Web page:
Alfred H. Colquitt
||This article includes a list of references, related reading or external links, but its sources remain unclear because it lacks inline citations. (March 2013)|
|Alfred H. Colquitt|
|United States Senator
March 4, 1883 – March 26, 1894
|Preceded by||Middleton P. Barrow|
|Succeeded by||Patrick Walsh|
|Born||Alfred Holt Steven
April 20, 1824
|Died||March 26, 1894
|Allegiance|| Confederate States of America
|Service/branch||Confederate States Army|
Alfred Holt Colquitt (April 20, 1824 – March 26, 1894) was a lawyer, preacher, soldier, 49th Governor of Georgia and two term U.S. Senator from Georgia where he died in office. He served as an officer in the Confederate army, reaching the rank of major general.
Life and career
Colquitt was born in Monroe, Georgia. His father, Walter T. Colquitt was a United States Representative and Senator from Georgia. Alfred graduated from Princeton College in 1844, studied law and passed his bar examination in 1846. He began practicing law in Monroe. During the Mexican-American War, he served in the United States Army at the rank of major. After the war, Colquitt was elected as a member of the United States House of Representatives from 1853 to 1855. He then served in the Georgia state legislature. Colquitt was a delegate to The Georgia Secession Convention of 1861—voting in favor of secession and signing Georgia's Ordinance of Secession on January 19, 1861.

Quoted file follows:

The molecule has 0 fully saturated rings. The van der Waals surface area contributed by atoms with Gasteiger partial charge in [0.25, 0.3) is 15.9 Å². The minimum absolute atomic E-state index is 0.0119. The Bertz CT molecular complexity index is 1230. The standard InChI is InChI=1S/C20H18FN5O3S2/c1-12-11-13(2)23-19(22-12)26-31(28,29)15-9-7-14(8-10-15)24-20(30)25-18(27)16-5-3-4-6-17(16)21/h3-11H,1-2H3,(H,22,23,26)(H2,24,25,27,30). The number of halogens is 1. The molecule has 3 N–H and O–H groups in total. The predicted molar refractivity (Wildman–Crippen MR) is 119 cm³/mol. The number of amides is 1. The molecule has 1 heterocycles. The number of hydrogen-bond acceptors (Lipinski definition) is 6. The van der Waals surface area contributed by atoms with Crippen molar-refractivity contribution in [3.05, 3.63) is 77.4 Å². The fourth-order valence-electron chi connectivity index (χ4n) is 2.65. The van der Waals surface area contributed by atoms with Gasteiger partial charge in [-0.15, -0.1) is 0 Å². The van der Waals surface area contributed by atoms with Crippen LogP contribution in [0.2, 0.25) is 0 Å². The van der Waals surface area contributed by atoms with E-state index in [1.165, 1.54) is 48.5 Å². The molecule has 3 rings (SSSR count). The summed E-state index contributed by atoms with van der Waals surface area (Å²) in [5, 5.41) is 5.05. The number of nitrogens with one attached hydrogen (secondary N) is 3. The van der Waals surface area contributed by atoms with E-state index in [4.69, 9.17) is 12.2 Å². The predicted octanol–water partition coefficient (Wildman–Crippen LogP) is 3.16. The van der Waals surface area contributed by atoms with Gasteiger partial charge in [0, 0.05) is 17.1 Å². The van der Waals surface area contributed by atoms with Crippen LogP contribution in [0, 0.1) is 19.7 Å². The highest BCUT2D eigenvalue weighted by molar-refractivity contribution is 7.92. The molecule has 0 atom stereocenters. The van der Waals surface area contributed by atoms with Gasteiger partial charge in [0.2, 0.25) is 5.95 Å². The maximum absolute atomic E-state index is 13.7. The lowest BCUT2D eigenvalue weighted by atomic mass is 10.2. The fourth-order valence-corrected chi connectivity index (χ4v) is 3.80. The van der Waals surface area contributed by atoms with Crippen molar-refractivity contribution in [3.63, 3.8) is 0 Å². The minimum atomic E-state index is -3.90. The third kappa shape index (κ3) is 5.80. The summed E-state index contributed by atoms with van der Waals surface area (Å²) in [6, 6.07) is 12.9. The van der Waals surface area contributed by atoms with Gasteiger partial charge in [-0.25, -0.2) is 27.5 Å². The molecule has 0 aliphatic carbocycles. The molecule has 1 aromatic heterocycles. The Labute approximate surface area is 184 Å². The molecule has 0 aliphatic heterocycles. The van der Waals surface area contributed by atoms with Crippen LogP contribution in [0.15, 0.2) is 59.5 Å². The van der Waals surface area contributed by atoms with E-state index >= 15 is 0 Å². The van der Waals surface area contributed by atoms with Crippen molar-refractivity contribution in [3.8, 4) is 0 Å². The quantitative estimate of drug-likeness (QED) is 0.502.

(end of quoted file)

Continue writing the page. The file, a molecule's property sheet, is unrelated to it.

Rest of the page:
At the beginning of the Civil War, he was appointed captain in the 6th Georgia Infantry. He saw action in the Peninsula Campaign and the Seven Days' Battles. He rose through the ranks to become a brigadier general in 1862. He led his brigade under Stonewall Jackson in the Battle of South Mountain, Battle of Antietam, the Battle of Fredericksburg, and the Battle of Chancellorsville. After Chancellorsville, some questions arose about Colquitt's performance during that battle and his brigade was transferred to North Carolina in exchange for another. His brigade was transferred again in the summer of 1863 to protect Charleston, South Carolina. In February 1864, Colquitt marched his brigade south to help defend against the Union invasion of Florida, and was victorious in the Battle of Olustee. After this battle, Colquitt's brigade rejoined Robert E. Lee's Army of Northern Virginia. Late in the war, the brigade returned to defend North Carolina where Colquitt surrendered in 1865.
He defeated Republican candidate Jonathan Norcross for Governor of Georgia in 1876. Around that time, several thousand friends asked for about thirty open government jobs. Those who did not get one of the jobs tried to turn voters against Colquitt. There also were rumors that Colquitt had been involved in illegal dealings with the Northeastern Railroad. A legislative committee found Colquitt innocent. He was then reelected in 1880 to serve two years under the new state constitution. Under his term, debt was reduced. He was opposed to Reconstruction. In 1883, he was elected as a Democrat to the United States Senate. He was re-elected in 1888 and served until his death in Washington, D.C..
- List of signers of the Georgia Ordinance of Secession
- Confederate States of America, causes of secession, "Died of states' rights"
- List of American Civil War generals
- Alfred H. Colquitt at the Biographical Directory of the United States Congress Retrieved on 2008-02-13
James Johnson (Georgia)
|Member of the U.S. House of Representatives
from Georgia's 2nd congressional district
March 4, 1853 – March 3, 1855
Martin J. Crawford
James M. Smith
|Governor of Georgia
1877 – 1882
Alexander H. Stephens
|United States Senate|
Middleton P. Barrow
|United States Senator (Class 2) from Georgia
Served alongside: Joseph E. Brown, John B. Gordon